Saturday’s Vide Grenier (village jumble sale) turned up an exciting find. For one euro I bought a letter, unopened. It bore the stamp of the German authorities, a Polish place name, and the date 1942.
Seventy years after its intended reading, I sliced into the envelope. Inside was a single folded sheet of notepaper, still crisp and white. The spidery writing was blobbed with the uneven ink of a fountain pen. My mediocre grasp of French didn’t stand a chance.
In the three days before a friend came over and translated it, several war epics played out in my mind. Occupied territory… wartime secrets…code breaking…a letter stolen… the intended reader dead…
I was on the edge of my seat when it was eventually read out to me. The writer talked about the price of bread, and how far advanced the spring was. And then, well, that was it. Not one reference to the war, or the political climate. Not a mention of fear, hatred, or the thrill of lives lived close to death.
It said nothing, and yet it said everything- about the censorship, the restriction of free speech, and the monotony that are the marks of living under occupation. It made me think about how much is revealed by the absence of words on a page. Often absence is more telling than presence.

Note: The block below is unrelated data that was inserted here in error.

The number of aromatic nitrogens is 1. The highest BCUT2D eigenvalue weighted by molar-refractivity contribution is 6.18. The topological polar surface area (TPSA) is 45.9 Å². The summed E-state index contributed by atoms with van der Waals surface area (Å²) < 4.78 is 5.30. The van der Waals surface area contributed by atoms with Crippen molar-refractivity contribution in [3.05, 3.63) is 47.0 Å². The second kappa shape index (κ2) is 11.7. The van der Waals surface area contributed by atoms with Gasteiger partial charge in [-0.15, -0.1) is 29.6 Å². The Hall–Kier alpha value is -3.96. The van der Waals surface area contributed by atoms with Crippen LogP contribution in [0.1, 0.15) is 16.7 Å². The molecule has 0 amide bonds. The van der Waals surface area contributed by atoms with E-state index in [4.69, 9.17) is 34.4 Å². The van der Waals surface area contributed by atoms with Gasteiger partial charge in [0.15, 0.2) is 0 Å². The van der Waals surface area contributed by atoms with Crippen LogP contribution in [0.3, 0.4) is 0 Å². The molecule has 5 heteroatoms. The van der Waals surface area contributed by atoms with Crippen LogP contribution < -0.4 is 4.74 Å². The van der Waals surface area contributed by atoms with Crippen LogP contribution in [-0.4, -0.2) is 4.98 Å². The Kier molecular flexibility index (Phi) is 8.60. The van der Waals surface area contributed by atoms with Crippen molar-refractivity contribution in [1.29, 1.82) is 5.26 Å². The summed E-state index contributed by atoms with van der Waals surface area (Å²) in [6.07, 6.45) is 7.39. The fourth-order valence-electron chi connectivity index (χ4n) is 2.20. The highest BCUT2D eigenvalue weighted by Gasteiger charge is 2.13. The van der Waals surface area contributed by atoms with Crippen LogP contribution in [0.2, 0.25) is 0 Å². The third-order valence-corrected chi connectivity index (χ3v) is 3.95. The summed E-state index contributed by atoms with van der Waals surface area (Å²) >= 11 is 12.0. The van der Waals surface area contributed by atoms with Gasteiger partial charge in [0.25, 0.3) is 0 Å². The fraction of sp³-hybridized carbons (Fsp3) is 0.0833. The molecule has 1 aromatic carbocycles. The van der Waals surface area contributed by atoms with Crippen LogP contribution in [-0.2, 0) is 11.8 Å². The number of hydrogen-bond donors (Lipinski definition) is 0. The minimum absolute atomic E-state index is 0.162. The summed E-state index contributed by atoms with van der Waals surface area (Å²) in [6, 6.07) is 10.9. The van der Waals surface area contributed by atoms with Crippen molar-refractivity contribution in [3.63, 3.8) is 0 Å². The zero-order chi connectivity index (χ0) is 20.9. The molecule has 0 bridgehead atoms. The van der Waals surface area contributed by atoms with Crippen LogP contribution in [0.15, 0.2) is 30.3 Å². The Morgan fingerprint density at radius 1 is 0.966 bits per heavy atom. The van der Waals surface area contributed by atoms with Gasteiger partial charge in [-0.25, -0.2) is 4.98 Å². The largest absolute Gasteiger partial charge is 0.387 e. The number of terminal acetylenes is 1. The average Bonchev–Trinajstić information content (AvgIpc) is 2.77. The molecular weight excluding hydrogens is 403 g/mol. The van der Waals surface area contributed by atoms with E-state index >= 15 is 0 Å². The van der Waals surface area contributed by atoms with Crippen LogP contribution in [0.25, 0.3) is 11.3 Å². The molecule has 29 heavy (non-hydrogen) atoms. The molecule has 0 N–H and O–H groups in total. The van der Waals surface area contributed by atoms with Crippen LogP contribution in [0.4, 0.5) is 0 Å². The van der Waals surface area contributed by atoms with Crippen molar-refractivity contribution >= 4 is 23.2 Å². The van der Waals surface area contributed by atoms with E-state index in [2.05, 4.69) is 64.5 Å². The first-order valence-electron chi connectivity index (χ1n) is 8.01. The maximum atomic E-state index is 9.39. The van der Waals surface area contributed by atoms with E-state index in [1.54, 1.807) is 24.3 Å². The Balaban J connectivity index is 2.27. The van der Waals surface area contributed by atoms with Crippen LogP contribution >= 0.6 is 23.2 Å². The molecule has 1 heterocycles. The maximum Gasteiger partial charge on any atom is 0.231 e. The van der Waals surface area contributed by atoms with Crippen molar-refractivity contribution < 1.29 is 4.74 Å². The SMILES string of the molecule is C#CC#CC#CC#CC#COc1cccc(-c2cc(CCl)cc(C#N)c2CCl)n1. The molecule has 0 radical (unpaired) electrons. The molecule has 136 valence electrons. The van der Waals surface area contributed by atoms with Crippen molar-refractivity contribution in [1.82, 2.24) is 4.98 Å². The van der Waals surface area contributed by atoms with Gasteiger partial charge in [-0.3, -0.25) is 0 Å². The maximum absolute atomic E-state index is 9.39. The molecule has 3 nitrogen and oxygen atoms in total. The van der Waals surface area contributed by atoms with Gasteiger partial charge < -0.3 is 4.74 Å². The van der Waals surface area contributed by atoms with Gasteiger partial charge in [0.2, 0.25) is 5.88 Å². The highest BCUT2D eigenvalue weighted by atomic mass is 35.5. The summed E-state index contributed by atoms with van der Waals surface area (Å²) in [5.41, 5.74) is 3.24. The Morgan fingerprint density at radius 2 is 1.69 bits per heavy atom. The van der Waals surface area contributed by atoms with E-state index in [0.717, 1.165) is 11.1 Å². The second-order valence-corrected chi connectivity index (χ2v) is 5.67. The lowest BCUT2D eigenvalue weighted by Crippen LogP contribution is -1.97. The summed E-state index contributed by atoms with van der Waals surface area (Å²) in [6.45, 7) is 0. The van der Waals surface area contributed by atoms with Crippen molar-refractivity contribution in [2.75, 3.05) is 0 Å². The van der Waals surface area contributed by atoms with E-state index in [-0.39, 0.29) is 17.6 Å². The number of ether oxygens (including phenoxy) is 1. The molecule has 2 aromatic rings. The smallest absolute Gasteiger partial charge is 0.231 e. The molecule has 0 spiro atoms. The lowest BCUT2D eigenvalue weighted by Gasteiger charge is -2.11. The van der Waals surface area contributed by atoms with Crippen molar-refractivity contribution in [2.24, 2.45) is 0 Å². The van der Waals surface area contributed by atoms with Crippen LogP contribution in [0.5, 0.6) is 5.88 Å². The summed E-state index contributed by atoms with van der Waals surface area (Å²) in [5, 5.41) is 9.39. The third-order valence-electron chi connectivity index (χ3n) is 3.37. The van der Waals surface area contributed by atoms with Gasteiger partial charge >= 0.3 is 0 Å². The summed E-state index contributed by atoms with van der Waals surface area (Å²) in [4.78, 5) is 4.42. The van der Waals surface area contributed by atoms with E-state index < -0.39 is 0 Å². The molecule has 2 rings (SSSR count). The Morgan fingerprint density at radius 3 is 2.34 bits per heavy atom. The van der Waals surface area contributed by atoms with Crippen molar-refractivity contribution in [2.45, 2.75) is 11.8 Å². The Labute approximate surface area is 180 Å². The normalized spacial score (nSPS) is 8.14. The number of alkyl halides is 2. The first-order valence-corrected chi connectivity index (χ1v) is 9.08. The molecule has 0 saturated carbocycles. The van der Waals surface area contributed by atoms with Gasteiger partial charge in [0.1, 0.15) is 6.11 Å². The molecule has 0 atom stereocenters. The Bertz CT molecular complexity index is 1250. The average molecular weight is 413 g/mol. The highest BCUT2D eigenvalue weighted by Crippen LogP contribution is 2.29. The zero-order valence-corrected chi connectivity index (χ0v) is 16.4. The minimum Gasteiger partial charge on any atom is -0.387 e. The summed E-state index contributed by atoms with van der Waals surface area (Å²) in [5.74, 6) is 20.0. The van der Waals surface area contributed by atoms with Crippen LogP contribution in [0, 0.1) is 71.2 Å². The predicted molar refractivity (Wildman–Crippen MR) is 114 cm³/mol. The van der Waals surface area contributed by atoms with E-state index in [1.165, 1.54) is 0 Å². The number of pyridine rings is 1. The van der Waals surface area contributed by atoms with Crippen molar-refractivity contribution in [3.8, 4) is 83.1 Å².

When we write, we carefully compose our ink marks. Perhaps we should also consider how to use the white spaces; the no man’s land of paragraph breaks, the pauses between words, the blank page at the end of a chapter.
Technically speaking, white space gives the reader a moment to breathe, to process, to reflect. Paragraph breaks signal changes in location, or allow us to take leaps in time. But we can make use of the absence of words on a more subtle level also.
We could, for example, have our character be asked a question, and reply only with silence. Or, our character could choose not to mention a huge subject in their life. The ‘elephant in the room’ has a powerful impact.
If we can just look past the proliferation of symbols we will see that there is wildness hiding in the shadows of our words.
The Weekly Prompt:
Look at your page of writing. Instead of focusing on the black ink marks, be interested in the emptiness between the words. Notice how the white sky of the page wraps perfectly around your letters. How the ground of it supports them. What is being spoken by the absence of words?
When you next write a story or poem, have the intention to allow the white page to reveal. In this way the reader will discover the answers to their questions, rather than being a passive recipient. If they are spoon-fed the words, you deprive them of the excitement of the exploration.
This article was first published on May 4th 2013